Goal of research:
The goal of the study was to explore and describe how migrants use the social and economic infrastructure in Moscow, and how they create their own infrastructure in a situation of social exclusion. This year we have studied the ways in which the labor migrants are integrated into the religious institutions of the city; the ways in which the migrant families are integrated into the educational system of Moscow; and the ways in which the social structure of the city affects the use of urban space by migrants. The experience of socio-economic integration of migrants in Moscow is compared to practices found in other countries and other regions of Russia.
The study is based on qualitative data collected through in-depth interviews focused on such themes as the urban Muslim infrastructure, social structure of Moscow, recreational and educational infrastructure available for migrant children. Interviews were based on guides designed specifically for each of these research themes. For studying the urban Muslim infrastructure and recreational and educational infrastructure available for migrant children we also relied on participant observation.
Empirical base of research:
For the study, we identified three main themes: 1) urban Muslim infrastructure. The use of mosques by migrants from Central Asia and from the Caucasus; 2) recreational and educational infrastructure available for migrant children. Here we have conducted preliminary research into the work of NGOs involved in educational programs for migrant children. 3) Analysis of contribution of migration to changing the social structure of Moscow districts. We have conducted in-depth interviews with labor migrants (N = 25), parents of migrant children (N = 26), representatives of NGOs (N = 9) and “children’s clubs” (N = 3). We also conducted semi-formalized interviews with experts in the field of urban planning (N = 8). We also conducted participant observation in mosques and prayer halls, in “children’s clubs,” at the sessions conducted by NGOs, and at the educational centers attended by migrant children.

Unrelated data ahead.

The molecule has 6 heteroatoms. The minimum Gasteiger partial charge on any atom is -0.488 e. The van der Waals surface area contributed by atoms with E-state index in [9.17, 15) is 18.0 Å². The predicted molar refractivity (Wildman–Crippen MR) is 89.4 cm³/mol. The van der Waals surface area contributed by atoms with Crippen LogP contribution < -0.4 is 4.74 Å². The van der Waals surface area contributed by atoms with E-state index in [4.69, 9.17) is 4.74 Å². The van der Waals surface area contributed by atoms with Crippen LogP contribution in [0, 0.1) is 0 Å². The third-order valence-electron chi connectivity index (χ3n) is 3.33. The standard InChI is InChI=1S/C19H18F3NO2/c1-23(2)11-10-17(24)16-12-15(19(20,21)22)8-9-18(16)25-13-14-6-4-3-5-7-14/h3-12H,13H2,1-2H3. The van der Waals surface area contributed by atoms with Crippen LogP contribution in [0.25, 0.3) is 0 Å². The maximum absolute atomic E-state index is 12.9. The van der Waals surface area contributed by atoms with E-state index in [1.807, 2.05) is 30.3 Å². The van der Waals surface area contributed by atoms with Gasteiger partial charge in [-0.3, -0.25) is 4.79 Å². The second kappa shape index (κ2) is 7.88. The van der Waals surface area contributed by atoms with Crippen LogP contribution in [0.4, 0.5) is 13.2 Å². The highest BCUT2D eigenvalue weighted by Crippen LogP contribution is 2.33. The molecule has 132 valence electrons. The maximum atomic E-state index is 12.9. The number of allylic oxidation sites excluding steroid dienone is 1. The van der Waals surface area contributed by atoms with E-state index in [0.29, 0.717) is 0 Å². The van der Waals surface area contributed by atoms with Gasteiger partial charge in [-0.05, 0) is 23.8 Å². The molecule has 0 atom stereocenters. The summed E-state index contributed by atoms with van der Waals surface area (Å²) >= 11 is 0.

Results of research:
The Muslim space of cities is diverse. In recent years, migration has become one of the most obvious factors of changes of the Muslim public space in Moscow. Muslim migrants arriving to the city began attending mosques and prayer halls, making the Muslim urban space more heterogeneous. It increasingly consists of both “local” Muslims and “newcomers” who also bring new religious practices in mosques. In the second part of our study we analyzed the contribution of migration to the changes in the social structure of the capital’s districts. The urban space is poorly structured, especially in the suburbs. In these areas, the available social services are used by all population groups, including the migrants. Leisure facilities, however, are concentrated in the central part of the city and in the areas along the “axes of prestige”, as well as in major shopping centers. The third part of the study focused on the educational strategies of families with children. In Moscow, there emerged new infrastructure for migrant children, which is also a part of the informal economy. During the last year, several “children's clubs” have been created in Moscow attended by migrants from different countries and regions. Yet, such places remain invisible in the city, even though they perform the most important role in terms of facilitating inclusion of migrant children in the host society.
Level of implementation, recommendations on implementation or outcomes of the implementation of the results.
Results of this study can be drawn upon for framing and formulating migration policy by Moscow city government and its agencies, as well as for designing specific economic, social, and cultural programs in Moscow.